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Technology

Why automation of Kenya’s industries can’t wait longer

In the current world, a manufacturer worth its salt must have already integrated technology in its key operations.
In the current world, a manufacturer worth its salt must have already integrated technology in its key operations. FILE PHOTO | NMG 

In the current world, a manufacturer worth its salt must have already integrated technology in its key operations. This is the only way out to remain afloat in an environment where technology has turned competition in every sector into a global affair.

Adoption of the latest technologies is progressively becoming a matter of life-and-death for manufacturing firms. For failing to innovate, some companies have been rendered irrelevant and forced to shut their doors forever.

A new study now underlines the urgency of Kenyan companies to invest in automation ecosystems, right from sourcing materials to the manufacturing floor if they are to continue operating.

The outbreak of Covid-19 has made the situation desperate for firms whose processes are wholly manual

The report, a joint project of Strathmore University (SU) and software developer, Syspro says firms can cushion themselves against the storms of technological and pandemic disruptions through modernising tools of operations and application of programming interfaces (APIs).

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And shifting to technology front is not just a concern for big companies. Small enterprises too have a lot to gain by going digital.

The study urges medium and small enterprises to adopt automation to enhance efficiencies associated with desktop APIs where a single worker can direct multiple processes from a desktop dashboard. With machines following commands as given, wastage, as well as delays and errors associated with fatigue are mitigated.

“We have to urgently seek ways to improve the level of automation in the sector, develop appropriate technical skills for manufacturers and provide opportunities for ease of access to capital financing to expand the sector,” notes the report.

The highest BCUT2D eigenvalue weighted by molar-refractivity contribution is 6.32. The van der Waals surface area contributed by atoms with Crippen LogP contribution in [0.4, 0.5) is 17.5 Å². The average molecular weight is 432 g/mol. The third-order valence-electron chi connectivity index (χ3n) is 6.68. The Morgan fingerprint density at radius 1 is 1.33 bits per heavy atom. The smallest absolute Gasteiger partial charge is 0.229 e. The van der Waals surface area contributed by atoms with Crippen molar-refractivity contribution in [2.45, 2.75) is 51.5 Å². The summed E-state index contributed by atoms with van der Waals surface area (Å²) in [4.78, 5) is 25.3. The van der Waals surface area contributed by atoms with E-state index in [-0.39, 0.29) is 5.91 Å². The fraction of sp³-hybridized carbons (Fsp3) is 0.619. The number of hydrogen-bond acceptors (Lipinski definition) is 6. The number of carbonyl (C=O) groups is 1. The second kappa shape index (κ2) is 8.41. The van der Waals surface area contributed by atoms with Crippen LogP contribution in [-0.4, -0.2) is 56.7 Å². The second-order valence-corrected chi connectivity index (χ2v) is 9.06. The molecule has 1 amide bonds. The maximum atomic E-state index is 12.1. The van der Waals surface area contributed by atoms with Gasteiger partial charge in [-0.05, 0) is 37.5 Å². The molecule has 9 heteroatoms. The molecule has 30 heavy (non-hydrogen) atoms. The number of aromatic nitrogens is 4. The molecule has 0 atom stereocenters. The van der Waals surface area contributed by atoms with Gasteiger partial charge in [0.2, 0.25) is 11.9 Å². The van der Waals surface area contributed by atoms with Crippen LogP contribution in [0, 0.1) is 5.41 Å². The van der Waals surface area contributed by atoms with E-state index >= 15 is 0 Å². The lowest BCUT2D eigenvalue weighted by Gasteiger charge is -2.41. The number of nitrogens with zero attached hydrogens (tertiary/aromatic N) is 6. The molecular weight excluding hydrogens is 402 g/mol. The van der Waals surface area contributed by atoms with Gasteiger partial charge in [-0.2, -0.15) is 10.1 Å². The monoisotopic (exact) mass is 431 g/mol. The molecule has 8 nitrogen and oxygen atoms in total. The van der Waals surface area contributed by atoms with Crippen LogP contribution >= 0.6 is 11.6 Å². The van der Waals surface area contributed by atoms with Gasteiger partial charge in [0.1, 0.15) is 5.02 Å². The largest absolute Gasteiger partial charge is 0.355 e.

Strathmore’s faculty of information technology associate professor, Ismail Ateya and Syspro Africa managing director, Mark Wilson said Kenya will only benefit fully from the manufacturing sector once automation is integrated in all the processes.

Another study by the Overseas Development Institute (ODI) and the Kenya Association of Manufacturers (KAM) avers that manufacturers who defer automation risk being edged out by their digital-savvy rivals.

The study, How to grow manufacturing and create jobs in a digital economy: 10 policy priorities for Kenya, said there is need for urgent collaboration between the national and county governments, industry as well as academia in mooting programmes that enhance uptake of digital technologies.

Professor Ateya said the manufacturing industry is a crucial engine for sustaining economic growth and development, job creation and poverty alleviation but needs to modernise its value chain.

“The poor state of the automation and software adoption, lack of technical skills to fully support development and growth as well as the high cost of capital financing have ensured the sector performs dismally all the time,” he said.

Mr Wilson said access to the latest technology solutions and financial resources to acquire the technologies is key to lowering production costs thereby enabling Kenyan products to gain a competitive edge in terms of pricing and quality in the international market.

The Strathmore survey looked at 96 companies operating in three counties across 12 sub-sectors where only 11 percent were found to have fully automated their operations while 83 percent had semi-automated with the rest fully relying on manual processes.

To achieve the required level of automation, experts says the government and private companies need to find ways to work together.

Digitalisation requires public-private collaborations to provide long-term financing for Kenyan manufacturing firms,” said ODI/KAM report’s lead author Dr Karishma Banga.

The benefits of adopting the latest technology, Dr Banga says, include product diversification, expansion into regional markets, productivity improvements and lower cost of production.

Despite Kenya’s quest for a 24-hour economy, the Strathmore/Sypro survey found that only 46 percent of the companies operate for a full eight hours a day with up to 50 percent running for three to five days a week. This challenge, the survey notes, can be overcome by embracing digital economy more.

The report called for infrastructural modernisation at training institutes with tutors facilitated to acquire new skills to enable them churn out “tech-ready” graduates.

Manufacturers interviewed for the report lamented that digitisation is costly as they have to buy IT equipment, software and conduct personnel training.

To spur uptake of cutting-edge technologies, the research says Kenya needs to set up a manufacturing credit fund to cushion small and medium enterprises against the perils of short-term bank loans.

“High cost of capital financing remains a major hurdle as most manufacturers rely on self-financing- bank loans, invoicing and shares to expand production hence lacking capital to acquire modern tech machines,” it adds.

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